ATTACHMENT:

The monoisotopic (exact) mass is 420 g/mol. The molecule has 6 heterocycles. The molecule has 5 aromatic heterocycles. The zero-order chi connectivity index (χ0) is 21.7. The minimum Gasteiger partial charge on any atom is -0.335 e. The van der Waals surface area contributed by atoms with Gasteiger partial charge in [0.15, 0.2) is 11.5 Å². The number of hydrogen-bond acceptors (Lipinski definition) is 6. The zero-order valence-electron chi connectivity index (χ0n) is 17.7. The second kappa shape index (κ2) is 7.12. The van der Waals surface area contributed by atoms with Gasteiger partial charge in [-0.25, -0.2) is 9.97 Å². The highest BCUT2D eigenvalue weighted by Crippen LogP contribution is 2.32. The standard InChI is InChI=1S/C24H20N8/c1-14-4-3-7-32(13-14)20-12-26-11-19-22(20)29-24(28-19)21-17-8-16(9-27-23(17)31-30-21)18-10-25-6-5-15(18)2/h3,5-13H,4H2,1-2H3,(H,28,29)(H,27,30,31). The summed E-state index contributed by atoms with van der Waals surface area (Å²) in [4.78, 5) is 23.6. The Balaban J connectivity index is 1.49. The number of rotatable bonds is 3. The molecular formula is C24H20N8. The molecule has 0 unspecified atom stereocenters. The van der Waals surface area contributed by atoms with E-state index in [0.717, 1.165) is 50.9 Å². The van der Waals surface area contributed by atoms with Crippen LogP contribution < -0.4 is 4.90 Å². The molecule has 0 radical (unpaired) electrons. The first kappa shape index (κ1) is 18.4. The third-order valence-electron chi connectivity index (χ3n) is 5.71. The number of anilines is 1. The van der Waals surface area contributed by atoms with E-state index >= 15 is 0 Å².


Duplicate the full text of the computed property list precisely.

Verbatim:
The monoisotopic (exact) mass is 420 g/mol. The molecule has 6 heterocycles. The molecule has 5 aromatic heterocycles. The zero-order chi connectivity index (χ0) is 21.7. The minimum Gasteiger partial charge on any atom is -0.335 e. The van der Waals surface area contributed by atoms with Gasteiger partial charge in [0.15, 0.2) is 11.5 Å². The number of hydrogen-bond acceptors (Lipinski definition) is 6. The zero-order valence-electron chi connectivity index (χ0n) is 17.7. The second kappa shape index (κ2) is 7.12. The van der Waals surface area contributed by atoms with Gasteiger partial charge in [-0.25, -0.2) is 9.97 Å². The highest BCUT2D eigenvalue weighted by Crippen LogP contribution is 2.32. The standard InChI is InChI=1S/C24H20N8/c1-14-4-3-7-32(13-14)20-12-26-11-19-22(20)29-24(28-19)21-17-8-16(9-27-23(17)31-30-21)18-10-25-6-5-15(18)2/h3,5-13H,4H2,1-2H3,(H,28,29)(H,27,30,31). The summed E-state index contributed by atoms with van der Waals surface area (Å²) in [4.78, 5) is 23.6. The Balaban J connectivity index is 1.49. The number of rotatable bonds is 3. The molecular formula is C24H20N8. The molecule has 0 unspecified atom stereocenters. The van der Waals surface area contributed by atoms with E-state index in [0.717, 1.165) is 50.9 Å². The van der Waals surface area contributed by atoms with Crippen LogP contribution < -0.4 is 4.90 Å². The molecule has 0 radical (unpaired) electrons. The first kappa shape index (κ1) is 18.4. The third-order valence-electron chi connectivity index (χ3n) is 5.71. The number of anilines is 1. The van der Waals surface area contributed by atoms with E-state index >= 15 is 0 Å².